On the walls of a freeway underpass, in a tucked-away alley, outside a beloved thrift store, public art is everywhere. Some murals are created for their beauty and to inspire awe, others for Instagram selfies. But, sometimes murals show us important stories, stories that tell of past milestones and memories as well as present tragedies and turning points.
The story of Juneteenth, the day enslaved African Americans were emancipated, was not always known or celebrated despite its significance — in fact, it was only recently recognized as a federal holiday. Although some Black and African Americans have celebrated the holiday for years, Juneteenth gained notable attention from organizations, public officials and everyday Americans last summer as the Black Lives Matter movement picked up steam after the murder of George Floyd. This year, as we celebrate Juneteenth — a holiday meant to bring Americans together to celebrate the day all Americans became free — we can reflect on the ways Americans have told stories of Black liberation for all the world to see — through public art.
Public art can unveil remarkable parts of history that we may not expect or even know of. One series — the “Amistad Murals” — painted by Hale Woodruff in 1938, shows the progression from slavery to freedom, starting with the mutiny aboard a Spanish slaveholding ship on its way to Cuba. In 1839, when 53 Africans from Sierra Leone were illegally seized by Portuguese slave hunters and put on a ship to later be sold into slavery, the African captives retaliated and attacked crew members to regain their freedom. The first of six murals depicts this dramatic, blazing fight aboard La Amistad, which Woodruff paints as if he saw the scene himself and managed to capture in slow motion.
The second mural depicts an even more unexpected part of the Amistad rebellion, when the African captives were on trial in the U.S. Supreme Court, with former President then congressmen, John Quincy Adams, representing them. While the imagery of the mural evokes feelings of tension and agitation, the Supreme Court actually ruled in favor of the African captives, declaring that they were illegally kidnapped and thus free. The third mural elicits catharsis as it shows the surviving captives returning to the shores of Sierra Leone, free and home at last. The murals read like poetry, inducing an amalgamation of emotions as we journey through this story of Black struggle and liberation.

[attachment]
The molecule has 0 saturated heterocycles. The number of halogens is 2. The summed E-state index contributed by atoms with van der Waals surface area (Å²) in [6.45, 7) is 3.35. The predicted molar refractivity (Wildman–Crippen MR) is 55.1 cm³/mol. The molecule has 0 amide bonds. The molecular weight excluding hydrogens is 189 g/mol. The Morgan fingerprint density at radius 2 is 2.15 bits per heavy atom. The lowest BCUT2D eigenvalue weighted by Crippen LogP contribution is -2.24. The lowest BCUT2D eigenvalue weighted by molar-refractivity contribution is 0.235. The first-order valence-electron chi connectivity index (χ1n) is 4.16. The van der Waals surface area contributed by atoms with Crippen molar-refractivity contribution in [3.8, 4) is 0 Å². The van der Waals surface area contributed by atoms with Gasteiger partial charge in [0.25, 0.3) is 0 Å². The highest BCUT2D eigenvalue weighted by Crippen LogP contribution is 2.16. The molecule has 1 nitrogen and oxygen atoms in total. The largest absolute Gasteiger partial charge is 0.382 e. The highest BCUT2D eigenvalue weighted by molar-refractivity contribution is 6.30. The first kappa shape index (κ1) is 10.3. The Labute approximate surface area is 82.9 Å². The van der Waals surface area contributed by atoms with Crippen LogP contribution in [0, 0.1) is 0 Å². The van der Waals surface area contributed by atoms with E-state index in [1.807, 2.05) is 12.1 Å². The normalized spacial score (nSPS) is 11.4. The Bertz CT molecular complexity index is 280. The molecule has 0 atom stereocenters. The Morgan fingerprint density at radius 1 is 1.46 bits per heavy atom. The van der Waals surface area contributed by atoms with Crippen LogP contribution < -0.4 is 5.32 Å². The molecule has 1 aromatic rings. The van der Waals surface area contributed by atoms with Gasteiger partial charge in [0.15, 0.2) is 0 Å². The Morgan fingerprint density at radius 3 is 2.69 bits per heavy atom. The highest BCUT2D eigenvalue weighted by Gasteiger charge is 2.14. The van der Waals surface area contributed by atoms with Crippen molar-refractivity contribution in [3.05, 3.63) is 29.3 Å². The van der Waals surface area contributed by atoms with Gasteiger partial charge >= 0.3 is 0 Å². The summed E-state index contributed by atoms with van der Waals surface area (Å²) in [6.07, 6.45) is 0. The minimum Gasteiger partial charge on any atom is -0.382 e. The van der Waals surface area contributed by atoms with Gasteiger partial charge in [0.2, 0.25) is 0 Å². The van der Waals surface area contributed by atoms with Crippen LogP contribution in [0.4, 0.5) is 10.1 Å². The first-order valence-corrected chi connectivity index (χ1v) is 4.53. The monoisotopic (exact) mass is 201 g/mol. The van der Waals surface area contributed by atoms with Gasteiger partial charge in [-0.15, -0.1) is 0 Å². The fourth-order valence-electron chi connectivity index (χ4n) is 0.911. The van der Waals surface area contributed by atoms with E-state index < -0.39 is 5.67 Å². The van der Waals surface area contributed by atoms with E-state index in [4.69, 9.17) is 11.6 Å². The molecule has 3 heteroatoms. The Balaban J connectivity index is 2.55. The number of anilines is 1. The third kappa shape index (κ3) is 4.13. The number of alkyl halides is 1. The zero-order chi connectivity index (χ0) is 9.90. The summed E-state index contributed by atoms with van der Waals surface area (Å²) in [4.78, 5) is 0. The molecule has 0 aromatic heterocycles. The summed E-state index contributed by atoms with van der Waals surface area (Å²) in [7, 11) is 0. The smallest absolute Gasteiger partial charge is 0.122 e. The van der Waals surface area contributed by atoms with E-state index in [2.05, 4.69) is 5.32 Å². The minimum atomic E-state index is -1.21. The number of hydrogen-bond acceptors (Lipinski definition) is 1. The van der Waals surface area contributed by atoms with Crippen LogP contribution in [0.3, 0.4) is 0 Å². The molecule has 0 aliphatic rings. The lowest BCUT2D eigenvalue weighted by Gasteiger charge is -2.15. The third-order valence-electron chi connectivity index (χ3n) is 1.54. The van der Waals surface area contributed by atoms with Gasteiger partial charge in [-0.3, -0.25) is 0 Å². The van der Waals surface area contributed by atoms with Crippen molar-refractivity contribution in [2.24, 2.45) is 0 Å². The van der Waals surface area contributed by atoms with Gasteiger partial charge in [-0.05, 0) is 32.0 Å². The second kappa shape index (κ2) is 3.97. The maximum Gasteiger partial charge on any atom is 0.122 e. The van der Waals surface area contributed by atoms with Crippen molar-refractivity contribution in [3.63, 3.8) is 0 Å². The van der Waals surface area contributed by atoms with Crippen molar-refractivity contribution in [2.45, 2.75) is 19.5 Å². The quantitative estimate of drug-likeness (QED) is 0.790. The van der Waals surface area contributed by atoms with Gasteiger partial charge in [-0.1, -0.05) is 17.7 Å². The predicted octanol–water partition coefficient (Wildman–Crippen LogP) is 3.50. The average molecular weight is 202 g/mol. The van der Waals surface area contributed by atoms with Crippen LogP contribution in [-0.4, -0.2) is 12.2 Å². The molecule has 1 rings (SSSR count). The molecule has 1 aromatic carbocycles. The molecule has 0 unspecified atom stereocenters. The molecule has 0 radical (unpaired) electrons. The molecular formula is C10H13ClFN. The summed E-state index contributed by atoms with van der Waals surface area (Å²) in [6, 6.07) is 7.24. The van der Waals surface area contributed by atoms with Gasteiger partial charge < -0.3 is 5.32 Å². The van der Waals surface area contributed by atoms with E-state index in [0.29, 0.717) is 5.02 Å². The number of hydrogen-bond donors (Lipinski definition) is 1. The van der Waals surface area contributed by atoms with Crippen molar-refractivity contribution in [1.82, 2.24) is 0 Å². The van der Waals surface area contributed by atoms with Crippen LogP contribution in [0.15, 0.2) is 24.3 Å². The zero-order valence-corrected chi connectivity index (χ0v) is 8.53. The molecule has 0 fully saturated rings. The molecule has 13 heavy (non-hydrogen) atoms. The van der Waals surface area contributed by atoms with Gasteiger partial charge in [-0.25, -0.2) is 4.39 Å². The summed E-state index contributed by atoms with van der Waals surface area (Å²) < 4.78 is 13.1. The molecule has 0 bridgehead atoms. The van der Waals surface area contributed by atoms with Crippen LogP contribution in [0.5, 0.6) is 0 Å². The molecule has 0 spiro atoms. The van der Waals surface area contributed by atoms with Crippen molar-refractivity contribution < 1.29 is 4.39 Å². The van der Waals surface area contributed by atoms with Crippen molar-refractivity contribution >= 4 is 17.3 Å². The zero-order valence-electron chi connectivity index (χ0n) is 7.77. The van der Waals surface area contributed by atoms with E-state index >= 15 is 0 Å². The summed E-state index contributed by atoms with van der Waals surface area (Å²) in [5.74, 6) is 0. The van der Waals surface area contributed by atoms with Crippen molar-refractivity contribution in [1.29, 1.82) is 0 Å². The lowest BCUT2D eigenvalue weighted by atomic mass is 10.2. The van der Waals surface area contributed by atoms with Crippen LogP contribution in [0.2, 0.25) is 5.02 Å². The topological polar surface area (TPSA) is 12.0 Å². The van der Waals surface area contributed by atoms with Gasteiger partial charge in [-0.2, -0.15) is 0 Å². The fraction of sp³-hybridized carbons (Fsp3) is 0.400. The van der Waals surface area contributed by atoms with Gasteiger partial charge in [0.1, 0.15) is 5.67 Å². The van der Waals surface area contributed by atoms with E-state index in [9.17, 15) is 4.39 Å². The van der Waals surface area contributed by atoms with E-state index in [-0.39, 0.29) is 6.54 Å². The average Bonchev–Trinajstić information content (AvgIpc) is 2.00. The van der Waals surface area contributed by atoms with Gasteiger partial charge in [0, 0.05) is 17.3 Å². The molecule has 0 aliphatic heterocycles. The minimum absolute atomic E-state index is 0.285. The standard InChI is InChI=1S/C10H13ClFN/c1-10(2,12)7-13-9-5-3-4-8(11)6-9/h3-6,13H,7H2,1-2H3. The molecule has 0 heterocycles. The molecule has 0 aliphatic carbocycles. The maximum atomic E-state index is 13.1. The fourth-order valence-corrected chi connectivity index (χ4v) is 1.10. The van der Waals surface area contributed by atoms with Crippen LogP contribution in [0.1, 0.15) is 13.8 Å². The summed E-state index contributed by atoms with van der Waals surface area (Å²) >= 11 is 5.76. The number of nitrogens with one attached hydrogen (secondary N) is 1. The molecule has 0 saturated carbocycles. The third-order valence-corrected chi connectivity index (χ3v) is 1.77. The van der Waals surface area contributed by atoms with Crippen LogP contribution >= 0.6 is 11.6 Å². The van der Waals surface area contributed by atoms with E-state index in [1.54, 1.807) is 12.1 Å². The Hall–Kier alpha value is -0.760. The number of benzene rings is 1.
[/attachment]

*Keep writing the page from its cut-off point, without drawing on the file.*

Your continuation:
One of the most significant times for Black Americans and American art writ large was when a New York City neighborhood became a mecca for Black creativity in the 1920s. The Harlem Renaissance gave us renowned poets such as Langston Hughes, who made us question what happens to a dream deferred, and jazz musicians such as Louis Armstrong, whose rhythm and influence can’t be beat. One talented Black artist and illustrator who sprung up during this cultural epoch was Aaron Douglas, whose work depicted Black life from slavery to segregation and every disheartening and joyous moment in between.
One of Douglas’ most notable works was a series of murals called “Aspects of Negro Life,” completed in 1934. The artistic style of the mural series was inspired by traditional African artwork, which was uncommon for Americans to use at the time. The murals show various points of African American history starting with Africans living in their homeland, to the Emancipation Proclamation and the withdrawal of Union soldiers from the South. They depict hardship and disappointment, while also beautifully capturing days of jubilee and relief.
Some three decades after the “Amistad Murals” and “Aspects of Negro Life,” the bustling city of Chicago made its own statement through public art by creating what they called the “Wall of Respect,” a mural made by fourteen artists depicting Black heroes and icons from Nat Turner to Aretha Franklin. The “Wall of Respect” became a public gathering place where people played music, read poetry and held political rallies. The effects of the “Wall of Respect” demonstrate how public art brings communities together to mourn and celebrate, to reflect and hope for the future.
Murals don’t just bring local communities together, they connect people from across the globe and represent our shared humanity and empathy. Soon after the murder of George Floyd in 2020, murals of him appeared in cities all over the world from Naples, Italy, to Manchester, England and Manhattan, New York. These murals served as a symbol of solidarity, grief and encouragement to take direct action to end police brutality.
As a society, we don’t appreciate murals enough. While public art isn’t always permanent — it can be painted over for something new, vandalized or simply fade over time — we should cherish the public art around us while it’s here. Public art is a visual language, a language that communicates stories of Black liberation, a language that we can all understand and a language that honors the past and present.
Daniella Lake covers culture and diversity. Contact her at [email protected].